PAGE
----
OK, summer is officially over, even though the kids have been in school a few weeks, and we’re still using the air conditioner. But things are heating up.
The end of summer in the Statehouse means it’s just four months until the start of the election-year 2018 session of the Kansas Legislature; the issues already are piling up that lawmakers and statewide elected officials are going to have to deal with in the same year many of their names and voting records will be on the ballot.
Oh, and that little fire Gov. Sam Brownback might have cooled slightly with his 10 percent (El Dorado Prison) and 5 percent (all other corrections officers) raises has damped that prison pay issue but sparked statewide calls for pay raises for state workers who now-quite randomly received pay raises of either 2.5 percent or maybe 5 percent. That’s one issue heating up.
And, as a sidebar to that prison pay, at least one state agency is offering 2.5 percent pay raises to employees who haven’t already given up their civil service employment protection rights which essentially reduces them to day workers who can be fired or laid off or not returned to work on the whim of his or her supervisors.
Get the idea that this summer was a relatively simple one for lawmakers, if you manage to ignore the biggest income tax increase in state history that for most Kansans amounted to just a little more Kansas income tax withholding from their paychecks each week and those Kansas limited liability company owners getting ready for their first income taxes on non-wage income in four years.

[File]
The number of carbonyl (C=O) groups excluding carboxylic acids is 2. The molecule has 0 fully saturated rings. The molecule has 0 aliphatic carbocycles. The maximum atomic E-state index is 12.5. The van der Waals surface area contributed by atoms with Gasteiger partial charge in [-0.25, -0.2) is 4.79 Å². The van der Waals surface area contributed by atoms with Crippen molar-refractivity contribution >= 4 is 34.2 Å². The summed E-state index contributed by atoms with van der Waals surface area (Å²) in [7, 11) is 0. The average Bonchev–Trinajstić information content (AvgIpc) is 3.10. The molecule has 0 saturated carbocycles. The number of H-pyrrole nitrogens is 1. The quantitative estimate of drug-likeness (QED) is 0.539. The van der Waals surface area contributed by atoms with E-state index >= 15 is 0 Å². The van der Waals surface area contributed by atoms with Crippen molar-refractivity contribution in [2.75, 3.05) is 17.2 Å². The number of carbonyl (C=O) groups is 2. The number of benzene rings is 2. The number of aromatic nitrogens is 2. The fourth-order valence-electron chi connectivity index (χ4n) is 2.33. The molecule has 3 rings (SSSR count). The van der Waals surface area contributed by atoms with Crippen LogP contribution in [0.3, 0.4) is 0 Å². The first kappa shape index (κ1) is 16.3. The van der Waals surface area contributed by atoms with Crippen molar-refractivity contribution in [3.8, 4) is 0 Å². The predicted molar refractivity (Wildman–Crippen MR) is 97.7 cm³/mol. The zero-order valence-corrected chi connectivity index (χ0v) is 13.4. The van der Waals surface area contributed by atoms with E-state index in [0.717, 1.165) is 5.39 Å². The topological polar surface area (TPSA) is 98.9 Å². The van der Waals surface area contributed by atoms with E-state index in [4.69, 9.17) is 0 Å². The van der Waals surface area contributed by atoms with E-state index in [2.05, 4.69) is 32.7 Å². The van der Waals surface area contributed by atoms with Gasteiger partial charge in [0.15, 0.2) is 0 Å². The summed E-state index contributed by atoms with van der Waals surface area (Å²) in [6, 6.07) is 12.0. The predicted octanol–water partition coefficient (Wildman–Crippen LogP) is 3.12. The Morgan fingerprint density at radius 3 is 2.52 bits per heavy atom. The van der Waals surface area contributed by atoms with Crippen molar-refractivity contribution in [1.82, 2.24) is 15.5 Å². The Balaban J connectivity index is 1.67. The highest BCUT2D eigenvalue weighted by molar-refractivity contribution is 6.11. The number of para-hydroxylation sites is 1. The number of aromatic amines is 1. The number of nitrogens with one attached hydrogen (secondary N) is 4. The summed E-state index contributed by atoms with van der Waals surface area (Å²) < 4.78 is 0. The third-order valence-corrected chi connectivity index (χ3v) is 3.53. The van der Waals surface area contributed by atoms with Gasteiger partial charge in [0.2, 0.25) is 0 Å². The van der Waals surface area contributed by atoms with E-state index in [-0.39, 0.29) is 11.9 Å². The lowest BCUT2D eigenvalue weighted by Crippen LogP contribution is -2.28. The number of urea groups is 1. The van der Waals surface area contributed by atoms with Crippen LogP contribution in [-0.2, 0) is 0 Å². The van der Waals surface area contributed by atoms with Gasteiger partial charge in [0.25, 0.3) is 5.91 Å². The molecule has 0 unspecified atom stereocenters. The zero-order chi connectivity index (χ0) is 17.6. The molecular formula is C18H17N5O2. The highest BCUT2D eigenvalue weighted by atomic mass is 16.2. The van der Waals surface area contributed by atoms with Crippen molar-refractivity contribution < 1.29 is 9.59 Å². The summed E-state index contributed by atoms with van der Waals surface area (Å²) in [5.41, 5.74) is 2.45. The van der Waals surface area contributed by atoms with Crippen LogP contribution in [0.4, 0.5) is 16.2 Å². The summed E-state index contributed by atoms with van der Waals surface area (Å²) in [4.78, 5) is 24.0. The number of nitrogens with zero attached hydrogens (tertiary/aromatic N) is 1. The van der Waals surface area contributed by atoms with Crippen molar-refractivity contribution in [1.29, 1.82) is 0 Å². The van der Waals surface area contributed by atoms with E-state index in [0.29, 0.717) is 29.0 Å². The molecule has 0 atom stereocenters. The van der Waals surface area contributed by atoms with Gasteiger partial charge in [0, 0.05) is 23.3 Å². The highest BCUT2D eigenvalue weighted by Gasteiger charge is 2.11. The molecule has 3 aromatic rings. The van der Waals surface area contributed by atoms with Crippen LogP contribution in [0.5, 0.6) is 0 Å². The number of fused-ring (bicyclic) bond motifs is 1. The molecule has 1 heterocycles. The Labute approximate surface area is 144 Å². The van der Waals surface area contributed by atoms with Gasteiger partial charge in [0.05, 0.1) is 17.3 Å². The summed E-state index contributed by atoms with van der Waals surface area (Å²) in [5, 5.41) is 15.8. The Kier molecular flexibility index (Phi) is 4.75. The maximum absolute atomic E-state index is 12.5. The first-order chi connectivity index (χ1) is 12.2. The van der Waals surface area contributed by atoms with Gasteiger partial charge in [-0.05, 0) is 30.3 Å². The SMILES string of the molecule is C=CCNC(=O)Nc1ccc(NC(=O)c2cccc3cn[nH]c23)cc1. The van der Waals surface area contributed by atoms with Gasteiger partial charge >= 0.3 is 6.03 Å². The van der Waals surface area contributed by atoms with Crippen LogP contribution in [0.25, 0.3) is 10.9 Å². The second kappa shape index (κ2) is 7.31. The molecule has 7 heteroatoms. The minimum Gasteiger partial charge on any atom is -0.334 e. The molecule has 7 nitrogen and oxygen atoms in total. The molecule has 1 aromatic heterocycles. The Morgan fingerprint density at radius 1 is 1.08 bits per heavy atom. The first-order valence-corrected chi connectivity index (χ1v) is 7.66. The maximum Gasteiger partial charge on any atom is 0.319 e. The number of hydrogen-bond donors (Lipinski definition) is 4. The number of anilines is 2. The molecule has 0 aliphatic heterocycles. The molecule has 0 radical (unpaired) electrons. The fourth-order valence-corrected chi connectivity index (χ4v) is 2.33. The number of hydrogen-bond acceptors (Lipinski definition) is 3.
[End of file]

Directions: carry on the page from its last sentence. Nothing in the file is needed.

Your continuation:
Medicaid coverage? The expansion proposal that passed both chambers last session but was vetoed by Brownback? It’ll be back, under a new governor who isn’t a fan of allowing maybe 110,000 more Kansans to have health coverage but is going to have to pencil it out: Conservative voters vs. hundreds of millions of dollars of state revenue for the new guy in the job as Lt. Gov. Jeff Colyer takes the reins and budget responsibilities from exiting Brownback.
Individual legislators? Well, the picnics are over and it’s state fair week in Hutchinson. But while lawmakers will have some events they can attend, they won’t have to wear their name tags and most — if they want to — can be just “that guy/gal with a Pronto Pup” wandering the fairgrounds.
Don’t forget, also, that now that school has started, the Kansas Supreme Court might in the coming weeks issue its decision on state aid to K-12 schools and whether it is adequate to provide good education for the state’s public schoolchildren. Will that take new money the state doesn’t have — or shift more of the cost of schools to local school districts? Nobody’s sure; this whole issue of “adequacy” becomes complicated because it essentially shifts responsibility to turning out those bright, ready for more education or entering the workforce children to the school districts.
But, remember those new legislators, approximately 50 who were brand new to the job last session after winning elections, probably didn’t have much of an idea of all the little scraps they were going to be dragged into, and it is quiet so far, but there is Statehouse hall talk about some not interested in seeking re-election. The job just turned out to be a lot different than the one they believed they were running for, and the complexity of issues in even the simplest of bills can turn out to make what seemed like a nice idea into a bullet point on an opponent’s campaign literature in the next year.
Summer’s over, but the winter already is shaping up to be interesting.
Syndicated by Hawver News Co. of Topeka, Martin Hawver is publisher of Hawver's Capitol Report.